They will normally just feel the ridge at the top ege of the disc and then say 'failed due to worn disc' when they are not worn to minimum spec. when you check thickness with a vernier. I normally stop their opinionated conclusion by grinding off the wear ridge. That forces them to do a measurement with calipers. Of course. I've already done that and know what the thickess is. If they try it on I formally appeal. In the past I've had 2 fails converted to passes where they have not followed the rules in the testers manual.

Brake discs will often corrode quickly if the car is left standing for long periods, used infrequently on salted roads or left parked for long periods over grass. Without seeing your discs it is difficult to say whether their opinion is fair or not, but remember VW replacing discs is an easy peasy job with a lot of markup (profit) at the end. You can buy a pair of new aftermarket front discs for around 60.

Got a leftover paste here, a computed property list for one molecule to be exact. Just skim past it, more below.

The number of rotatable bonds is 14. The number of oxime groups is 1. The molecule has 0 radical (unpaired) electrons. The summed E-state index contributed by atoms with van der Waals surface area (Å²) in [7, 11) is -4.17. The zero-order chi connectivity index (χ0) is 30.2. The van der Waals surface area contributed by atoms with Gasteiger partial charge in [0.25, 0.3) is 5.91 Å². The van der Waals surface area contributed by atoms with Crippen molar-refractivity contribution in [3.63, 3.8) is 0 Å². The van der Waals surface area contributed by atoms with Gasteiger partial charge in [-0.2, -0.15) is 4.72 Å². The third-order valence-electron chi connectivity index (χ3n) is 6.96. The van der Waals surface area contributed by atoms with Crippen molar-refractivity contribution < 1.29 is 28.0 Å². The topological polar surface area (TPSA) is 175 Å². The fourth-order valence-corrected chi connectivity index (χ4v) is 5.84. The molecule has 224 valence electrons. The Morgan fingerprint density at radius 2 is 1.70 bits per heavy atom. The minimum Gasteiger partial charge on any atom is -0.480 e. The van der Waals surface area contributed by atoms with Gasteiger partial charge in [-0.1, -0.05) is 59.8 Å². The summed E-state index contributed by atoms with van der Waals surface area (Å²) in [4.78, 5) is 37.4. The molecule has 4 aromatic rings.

Not all is good on VW discs and pads. I replaced mine on our EOS sport TDi at around 20K and I thought that was very poor being only 2 years of average mileage for most. The disc wear was higher than I expected and I noticed a considerable amount of steel embedded in the old pads which soaks up water and increases rusting if the car is not regularly used.

My gut feeling is the VW pad composition is extremely hard, great for high speed breaking with reduced fade, but increases wear on the discs. Although I replaced the old pads and discs with equivalent spec. aftermarket pads, I shall be measuring the disc wear after 10K and probably change to a softer pad composition.

In case you are wondering about the size of the EOS discs, they are HUGE so pad and disc wear is not due to poor sizing design of the disc or pad area.

Warranties do not normally include 'wear components' like pads, discs and clutches because a car can be driven unusually hard and these are the things that take more wear for a low mileage.

Get confirmation on whether the discs and pads will pass an mot first as they are. Ask them to show you the rusting (and wear) then decide if you want to get the discs replaced. Of course you would not replace discs without a complete new pad set so I would wait until I needed new pads if they had more than half the friction material left - probably about another 8-10K miles.